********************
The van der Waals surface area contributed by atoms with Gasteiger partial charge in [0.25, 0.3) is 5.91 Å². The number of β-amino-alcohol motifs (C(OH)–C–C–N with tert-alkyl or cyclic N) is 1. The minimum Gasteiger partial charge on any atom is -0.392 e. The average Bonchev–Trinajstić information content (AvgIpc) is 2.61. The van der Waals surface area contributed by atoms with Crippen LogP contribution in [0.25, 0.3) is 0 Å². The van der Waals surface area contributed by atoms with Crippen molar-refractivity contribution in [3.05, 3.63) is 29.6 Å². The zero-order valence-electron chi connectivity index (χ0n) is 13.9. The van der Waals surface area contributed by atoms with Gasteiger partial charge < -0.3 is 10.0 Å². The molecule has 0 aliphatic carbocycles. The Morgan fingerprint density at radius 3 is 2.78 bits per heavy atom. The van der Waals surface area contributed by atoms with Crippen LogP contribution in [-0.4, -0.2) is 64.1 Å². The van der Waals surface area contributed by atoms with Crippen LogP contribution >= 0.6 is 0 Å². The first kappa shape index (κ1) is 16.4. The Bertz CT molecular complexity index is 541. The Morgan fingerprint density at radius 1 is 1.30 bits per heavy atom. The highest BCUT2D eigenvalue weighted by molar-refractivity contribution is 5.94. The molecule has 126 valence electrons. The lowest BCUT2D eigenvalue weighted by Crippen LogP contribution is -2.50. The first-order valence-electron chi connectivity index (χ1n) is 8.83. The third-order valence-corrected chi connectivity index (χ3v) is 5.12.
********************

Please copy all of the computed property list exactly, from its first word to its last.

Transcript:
The van der Waals surface area contributed by atoms with Gasteiger partial charge in [0.25, 0.3) is 5.91 Å². The number of β-amino-alcohol motifs (C(OH)–C–C–N with tert-alkyl or cyclic N) is 1. The minimum Gasteiger partial charge on any atom is -0.392 e. The average Bonchev–Trinajstić information content (AvgIpc) is 2.61. The van der Waals surface area contributed by atoms with Crippen LogP contribution in [0.25, 0.3) is 0 Å². The van der Waals surface area contributed by atoms with Crippen molar-refractivity contribution in [3.05, 3.63) is 29.6 Å². The zero-order valence-electron chi connectivity index (χ0n) is 13.9. The van der Waals surface area contributed by atoms with Gasteiger partial charge < -0.3 is 10.0 Å². The molecule has 0 aliphatic carbocycles. The Morgan fingerprint density at radius 3 is 2.78 bits per heavy atom. The van der Waals surface area contributed by atoms with Crippen LogP contribution in [-0.4, -0.2) is 64.1 Å². The van der Waals surface area contributed by atoms with Crippen LogP contribution >= 0.6 is 0 Å². The first kappa shape index (κ1) is 16.4. The Bertz CT molecular complexity index is 541. The Morgan fingerprint density at radius 1 is 1.30 bits per heavy atom. The highest BCUT2D eigenvalue weighted by molar-refractivity contribution is 5.94. The molecule has 126 valence electrons. The lowest BCUT2D eigenvalue weighted by Crippen LogP contribution is -2.50. The first-order valence-electron chi connectivity index (χ1n) is 8.83. The third-order valence-corrected chi connectivity index (χ3v) is 5.12.